- Accessory Wearing Cartoon Animal: Sylveon's fur.
- Ascended Fanon: The fan nickname "Eeveelution", used in Pokemon Ranger.
- Anti-Magic: Espeon's ability Magic Bounce can reflect all non damaging moves aimed at it.
- Awesome Yet Practical: Collectively, all the Eeveelutions have high stats and are very good at their assigned roles, and any one of them will prove its worth in battle. Their only faltering is that their movepools aren't the best, mostly limited to attacks of their typing, but they have enough to be effective.note
- Overshadowed by Awesome: Jolteon, Vaporeon, Espeon and Umbreon enjoy being high-tier, while Flareon, Leafeon and Glaceon are considered much weaker. In the case the latter three of them, they're held back by their limited movepools — Flareon for example has excellent Attack, but few physical moves to make proper use of it. And with the former four, Vaporeon and Espeon are only high tier for their support abilities, and Umbreon for being a Stone Wall that's still easy to break down. Jolteon is the only one that gets to enjoy being an attacker, as its Electric typing gives it Charge Beam, Volt Switch, Signal Beam, and the always popular STAB Thunderbolt.
- Badass: Pretty much every Eeveeolution.
- Competitive Balance: They have the exact same stat total among each other, but the numbers are distributed differently.
- Lightning Bruiser: Leafeon, high Attack and Defense with the highest Speed among the group, but low Special stats.
- Mighty Glacier: Vaporeon, Flareon, and Glaceon — Vaporeon focuses on HP, Special Attack and Special Defense, Flareon focuses on Attack and Special Defense with a minor in Special Attack, and Glaceon has high Special Attack and Defense and middling Special Defense. All of them, however, have low Speed.
- Paper Ram: Espeon and Jolteon, high Speed and Special Attack (Espeon focusing on the latter and Jolteon on the former), low stats otherwise save for Special Defense.
- Stone Wall: Umbreon, high HP and focusing on Defense and Special Defense with low Speed and offense.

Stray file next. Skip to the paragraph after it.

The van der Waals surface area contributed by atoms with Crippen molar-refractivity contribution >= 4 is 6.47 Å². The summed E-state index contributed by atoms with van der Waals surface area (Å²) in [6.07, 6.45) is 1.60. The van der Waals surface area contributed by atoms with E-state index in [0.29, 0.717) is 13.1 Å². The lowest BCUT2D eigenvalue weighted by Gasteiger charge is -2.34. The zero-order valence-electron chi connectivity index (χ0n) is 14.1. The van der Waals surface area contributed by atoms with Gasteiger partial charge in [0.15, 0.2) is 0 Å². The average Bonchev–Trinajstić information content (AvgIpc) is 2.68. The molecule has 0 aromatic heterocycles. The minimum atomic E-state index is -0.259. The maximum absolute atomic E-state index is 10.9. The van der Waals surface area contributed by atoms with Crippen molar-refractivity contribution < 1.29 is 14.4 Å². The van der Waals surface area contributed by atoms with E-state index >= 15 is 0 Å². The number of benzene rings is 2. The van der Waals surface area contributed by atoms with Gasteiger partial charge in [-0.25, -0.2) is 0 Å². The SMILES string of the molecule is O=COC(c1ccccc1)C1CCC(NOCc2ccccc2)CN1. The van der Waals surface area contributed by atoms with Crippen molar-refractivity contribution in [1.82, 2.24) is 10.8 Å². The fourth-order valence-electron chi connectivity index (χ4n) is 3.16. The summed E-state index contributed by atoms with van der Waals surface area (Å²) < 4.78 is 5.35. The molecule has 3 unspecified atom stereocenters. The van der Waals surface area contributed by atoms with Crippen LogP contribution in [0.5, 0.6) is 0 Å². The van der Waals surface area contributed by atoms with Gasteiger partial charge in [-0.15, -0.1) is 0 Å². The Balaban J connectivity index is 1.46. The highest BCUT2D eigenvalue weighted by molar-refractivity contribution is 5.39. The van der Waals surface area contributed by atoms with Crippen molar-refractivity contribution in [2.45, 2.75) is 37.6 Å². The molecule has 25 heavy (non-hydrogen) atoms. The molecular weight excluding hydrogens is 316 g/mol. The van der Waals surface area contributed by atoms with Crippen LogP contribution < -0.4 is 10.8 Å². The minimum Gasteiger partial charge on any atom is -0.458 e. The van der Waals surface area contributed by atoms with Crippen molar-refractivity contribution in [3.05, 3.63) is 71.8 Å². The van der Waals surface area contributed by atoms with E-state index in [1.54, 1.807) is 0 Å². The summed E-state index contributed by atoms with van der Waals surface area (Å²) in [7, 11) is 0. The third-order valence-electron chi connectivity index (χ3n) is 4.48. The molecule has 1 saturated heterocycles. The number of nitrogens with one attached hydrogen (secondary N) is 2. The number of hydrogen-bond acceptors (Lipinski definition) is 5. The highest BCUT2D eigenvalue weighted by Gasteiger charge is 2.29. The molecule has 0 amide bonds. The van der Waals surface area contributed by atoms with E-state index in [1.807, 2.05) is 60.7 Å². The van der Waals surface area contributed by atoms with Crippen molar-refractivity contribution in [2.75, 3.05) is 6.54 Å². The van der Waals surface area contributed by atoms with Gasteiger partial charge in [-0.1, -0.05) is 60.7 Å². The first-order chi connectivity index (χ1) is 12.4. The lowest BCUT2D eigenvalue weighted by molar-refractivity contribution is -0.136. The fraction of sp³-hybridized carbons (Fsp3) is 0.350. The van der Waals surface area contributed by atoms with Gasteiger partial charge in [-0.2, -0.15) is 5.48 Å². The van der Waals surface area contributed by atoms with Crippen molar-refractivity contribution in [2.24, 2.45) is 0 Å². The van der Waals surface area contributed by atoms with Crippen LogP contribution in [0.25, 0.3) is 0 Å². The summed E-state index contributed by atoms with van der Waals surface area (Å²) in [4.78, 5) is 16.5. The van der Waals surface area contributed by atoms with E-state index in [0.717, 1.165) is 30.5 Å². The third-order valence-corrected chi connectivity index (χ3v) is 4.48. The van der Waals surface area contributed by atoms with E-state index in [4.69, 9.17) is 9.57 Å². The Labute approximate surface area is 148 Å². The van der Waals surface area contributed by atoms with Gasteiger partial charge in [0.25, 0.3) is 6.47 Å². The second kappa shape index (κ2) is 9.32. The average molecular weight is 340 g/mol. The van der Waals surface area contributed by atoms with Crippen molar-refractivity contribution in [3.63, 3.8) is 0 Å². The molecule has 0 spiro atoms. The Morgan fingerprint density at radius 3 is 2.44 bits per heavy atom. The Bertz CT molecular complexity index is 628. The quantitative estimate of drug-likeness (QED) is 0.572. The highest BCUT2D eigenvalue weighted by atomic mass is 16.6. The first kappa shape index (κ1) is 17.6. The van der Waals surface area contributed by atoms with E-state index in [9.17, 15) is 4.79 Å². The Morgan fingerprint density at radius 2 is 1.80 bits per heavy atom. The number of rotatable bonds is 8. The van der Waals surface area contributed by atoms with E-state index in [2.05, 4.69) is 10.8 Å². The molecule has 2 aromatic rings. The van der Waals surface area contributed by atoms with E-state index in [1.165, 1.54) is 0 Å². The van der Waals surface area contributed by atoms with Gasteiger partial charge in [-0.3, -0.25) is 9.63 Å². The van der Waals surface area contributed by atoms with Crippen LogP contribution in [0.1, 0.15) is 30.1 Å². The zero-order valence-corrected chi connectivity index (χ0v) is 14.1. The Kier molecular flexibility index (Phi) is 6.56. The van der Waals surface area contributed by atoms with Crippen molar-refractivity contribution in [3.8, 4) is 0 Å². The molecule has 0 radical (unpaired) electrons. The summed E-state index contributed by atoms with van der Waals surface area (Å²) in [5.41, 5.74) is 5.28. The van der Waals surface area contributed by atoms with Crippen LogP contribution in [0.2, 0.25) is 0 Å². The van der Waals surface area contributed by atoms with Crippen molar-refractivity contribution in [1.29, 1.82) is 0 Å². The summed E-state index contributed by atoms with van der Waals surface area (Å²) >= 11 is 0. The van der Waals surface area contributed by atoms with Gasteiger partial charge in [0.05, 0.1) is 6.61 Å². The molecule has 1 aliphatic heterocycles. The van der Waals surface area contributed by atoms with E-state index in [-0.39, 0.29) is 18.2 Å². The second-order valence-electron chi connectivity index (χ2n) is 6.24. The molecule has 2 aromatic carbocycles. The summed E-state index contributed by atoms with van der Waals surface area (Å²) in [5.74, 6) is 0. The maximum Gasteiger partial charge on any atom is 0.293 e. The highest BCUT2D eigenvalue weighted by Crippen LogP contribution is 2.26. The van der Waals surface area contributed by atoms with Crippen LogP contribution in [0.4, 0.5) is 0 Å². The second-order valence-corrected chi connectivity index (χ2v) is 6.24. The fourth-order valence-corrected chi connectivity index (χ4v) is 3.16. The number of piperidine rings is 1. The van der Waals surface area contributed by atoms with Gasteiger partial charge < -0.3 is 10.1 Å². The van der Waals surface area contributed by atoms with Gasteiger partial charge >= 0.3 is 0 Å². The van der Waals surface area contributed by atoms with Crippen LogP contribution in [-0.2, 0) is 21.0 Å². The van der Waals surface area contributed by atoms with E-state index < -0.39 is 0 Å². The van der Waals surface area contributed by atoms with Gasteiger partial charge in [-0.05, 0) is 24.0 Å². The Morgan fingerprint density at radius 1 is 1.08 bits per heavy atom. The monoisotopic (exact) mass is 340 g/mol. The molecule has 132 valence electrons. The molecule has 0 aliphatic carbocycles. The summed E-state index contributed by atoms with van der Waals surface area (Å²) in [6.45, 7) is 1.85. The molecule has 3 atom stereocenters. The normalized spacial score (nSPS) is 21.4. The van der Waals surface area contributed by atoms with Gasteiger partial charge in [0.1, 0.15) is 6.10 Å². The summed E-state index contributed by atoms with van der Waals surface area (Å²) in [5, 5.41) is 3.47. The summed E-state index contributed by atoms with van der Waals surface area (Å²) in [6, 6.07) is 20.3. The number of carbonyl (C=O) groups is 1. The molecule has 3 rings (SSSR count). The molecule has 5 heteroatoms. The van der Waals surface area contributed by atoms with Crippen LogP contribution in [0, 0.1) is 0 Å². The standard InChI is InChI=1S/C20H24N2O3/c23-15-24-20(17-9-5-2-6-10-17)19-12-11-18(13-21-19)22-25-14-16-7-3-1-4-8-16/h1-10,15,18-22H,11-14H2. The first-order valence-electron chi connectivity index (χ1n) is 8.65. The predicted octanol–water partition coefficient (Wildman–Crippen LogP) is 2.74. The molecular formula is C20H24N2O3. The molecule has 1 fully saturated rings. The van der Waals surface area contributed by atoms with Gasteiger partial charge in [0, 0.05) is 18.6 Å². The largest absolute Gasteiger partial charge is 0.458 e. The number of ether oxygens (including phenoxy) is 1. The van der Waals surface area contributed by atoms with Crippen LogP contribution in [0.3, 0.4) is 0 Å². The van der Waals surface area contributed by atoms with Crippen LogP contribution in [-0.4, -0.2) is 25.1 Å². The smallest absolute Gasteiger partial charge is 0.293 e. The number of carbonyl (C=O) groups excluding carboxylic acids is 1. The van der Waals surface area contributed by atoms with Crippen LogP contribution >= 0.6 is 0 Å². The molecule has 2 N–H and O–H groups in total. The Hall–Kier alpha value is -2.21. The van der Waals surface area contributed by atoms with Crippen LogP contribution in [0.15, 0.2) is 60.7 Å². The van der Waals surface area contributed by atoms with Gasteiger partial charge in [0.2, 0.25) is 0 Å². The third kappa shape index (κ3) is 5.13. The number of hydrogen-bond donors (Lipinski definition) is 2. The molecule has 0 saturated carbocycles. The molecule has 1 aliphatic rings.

- Additionally, all of them focus on one particular stat — Vaporeon has the best HP, Jolteon has the best Speed, Flareon has the best Attack, Leafeon has the best Defense, Espeon and Glaceon share the best Special Attack, and Umbreon has the best Special Defense.
- Cute Little Fangs: Sylveon, as shown here◊. Umbreon also has them occasionally.
- Elemental Powers: They each have one type, all different ones.
- Feed It With Fire/Elemental Absorption: Flareon's ability makes it immune to Fire attacks and powers its own while Jolteon and Vaporeon get healed from Electric and Water attacks respectively.
- Invisibility: Vaporeon is able to camouflage in water.
- I Knew It: Leafeon was always joked about ever since Generation I, because of how Eevee evolved (Fire Stone, Thunder Stone, or Water Stone), and the Leaf Stone being the only Stone you could purchase more of that wasn't used to evolve Eevee. Generation II just added more fuel, as Espeon and Umbreon could fit with the Sun and Moon Stones. Come Generation IV, and we get an actual Leafeon.
- People were speculating on another Eeveelution even before Gen VI was announced, because of the pattern of the previous ones coming out every other generation. II had two more, IV had two more, and now IV.
- Moon Rabbit: Umbreon is based on the legend about it.
- Non-Elemental: Eevee itself is not only a Normal type, but has one of the least diverse movepools of said type.